Have any of you tried The Sinclair Method, and if so do you have to take naltrexone every day, or only on drinking days?

    I am so scared I will not be able to moderate my drinking to the point I can just enjoy it within limits.

    Any help would be appreciated, thank you in advance for reading my post

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  3. #2
    Registered User. mollyka's Avatar

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    Re: Anxiety Surrounding Sober Life

    Quote Originally Posted by strawberryyou View Post
    Hi everyone,

    I apologise for the long post, this is a really difficult post to write, and it will be the first time I have openly spoken about my issues with substance, so I am understandably a bit anxious.

    I am now coming into my thirties, and Iíve only begun to accept I have a problem with substance abuse. I lost several family members to alcoholism, including my father when he was barely 50. This affected me considerably.

    I was doing really well in cutting down my alcohol intake recently - I was really proud of myself, having several days of sobriety for nearly two weeks. However, I received some good news, a few days ago which then triggered me to drink.

    I feel my problem is elation; alcohol is the last thing I want to drink when I am sad, but when I feel happy or excited, itís almost like I want to further that feeling my ítoppingí it up. I feel like once I receive that buzz, my brain demands more and I then reach for cigarettes, or also in the past, drugs.

    I feel like I need to un-train my brain to crave the next push of happiness that it seems to have linked to substance because in reality, Iím not getting the happiness from it anymore. Now I can hardly get drunk without at least two bottles of wine in a night, and I donít get a Ďbuzzí if at all - I just feel sad to be drinking again.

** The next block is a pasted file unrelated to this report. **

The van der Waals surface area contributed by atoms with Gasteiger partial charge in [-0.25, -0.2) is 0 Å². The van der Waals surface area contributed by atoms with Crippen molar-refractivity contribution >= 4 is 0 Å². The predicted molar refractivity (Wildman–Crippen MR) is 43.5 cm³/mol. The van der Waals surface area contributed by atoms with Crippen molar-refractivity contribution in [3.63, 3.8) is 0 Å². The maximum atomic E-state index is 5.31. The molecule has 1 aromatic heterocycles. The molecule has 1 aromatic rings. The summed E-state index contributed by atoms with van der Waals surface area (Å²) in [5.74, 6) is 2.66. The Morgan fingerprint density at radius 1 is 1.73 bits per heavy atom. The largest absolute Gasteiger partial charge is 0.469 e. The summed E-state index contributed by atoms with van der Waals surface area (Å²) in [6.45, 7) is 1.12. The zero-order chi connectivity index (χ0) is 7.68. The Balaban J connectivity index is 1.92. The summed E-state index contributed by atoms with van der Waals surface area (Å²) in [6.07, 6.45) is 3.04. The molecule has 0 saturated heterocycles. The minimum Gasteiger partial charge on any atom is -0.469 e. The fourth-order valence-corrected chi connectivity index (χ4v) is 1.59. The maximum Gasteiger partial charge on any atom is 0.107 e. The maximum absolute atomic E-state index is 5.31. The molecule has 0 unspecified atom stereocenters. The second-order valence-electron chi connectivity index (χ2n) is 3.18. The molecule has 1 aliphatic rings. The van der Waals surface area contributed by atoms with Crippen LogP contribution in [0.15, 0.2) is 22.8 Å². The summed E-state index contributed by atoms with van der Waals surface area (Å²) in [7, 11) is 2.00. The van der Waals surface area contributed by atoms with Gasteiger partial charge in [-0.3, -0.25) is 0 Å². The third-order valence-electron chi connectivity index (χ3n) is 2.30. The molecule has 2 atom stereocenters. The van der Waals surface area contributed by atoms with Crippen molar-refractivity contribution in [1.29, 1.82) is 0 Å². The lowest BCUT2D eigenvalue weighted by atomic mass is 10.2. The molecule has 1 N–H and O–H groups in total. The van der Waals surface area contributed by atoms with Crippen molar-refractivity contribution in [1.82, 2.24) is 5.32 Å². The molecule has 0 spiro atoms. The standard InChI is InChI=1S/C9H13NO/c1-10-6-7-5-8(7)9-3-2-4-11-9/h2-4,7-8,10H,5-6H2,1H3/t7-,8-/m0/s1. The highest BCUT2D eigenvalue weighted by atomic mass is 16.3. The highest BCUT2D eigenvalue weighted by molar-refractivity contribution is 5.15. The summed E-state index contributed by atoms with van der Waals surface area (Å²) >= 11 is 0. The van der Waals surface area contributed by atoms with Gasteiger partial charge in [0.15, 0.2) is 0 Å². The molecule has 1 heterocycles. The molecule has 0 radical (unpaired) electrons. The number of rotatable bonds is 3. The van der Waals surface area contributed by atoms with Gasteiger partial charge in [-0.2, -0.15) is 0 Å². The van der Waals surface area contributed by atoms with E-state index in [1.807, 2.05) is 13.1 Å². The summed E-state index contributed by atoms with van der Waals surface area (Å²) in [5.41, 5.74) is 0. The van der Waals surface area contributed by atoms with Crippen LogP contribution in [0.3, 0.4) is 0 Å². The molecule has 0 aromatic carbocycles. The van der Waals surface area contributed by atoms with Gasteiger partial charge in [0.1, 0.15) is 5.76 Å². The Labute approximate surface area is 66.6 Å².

I have decided I would like to quit drinking until Christmas time, remaining sober until Christmas Day where I would like to have a few drinks with my family at dinner. This will total 50 days of sobriety, and the longest time I will have stayed sober in 6 years. I feel this is a realistic goal, as I am considering my alcohol intake to be restricted to special occasions rather than my primary form of socialising. I feel like doing a re-set like this can further assist with my decision as to what kind of relationship I want to have with alcohol, as I can gauge if I can stop myself after a few drinks - which is my problem.

    Even though all substance doesnít give me a íhighí anymore, and the nights Iíve enjoyed the most Iíve been pretty much sober - I feel apprehensive of my decision turning out to be that I need to move over to being alcohol-free. Iím sort of sad Iíll never have that change in consciousness that I have done when Iíve taken substance, even though I always 100% of the time wake up regretting it.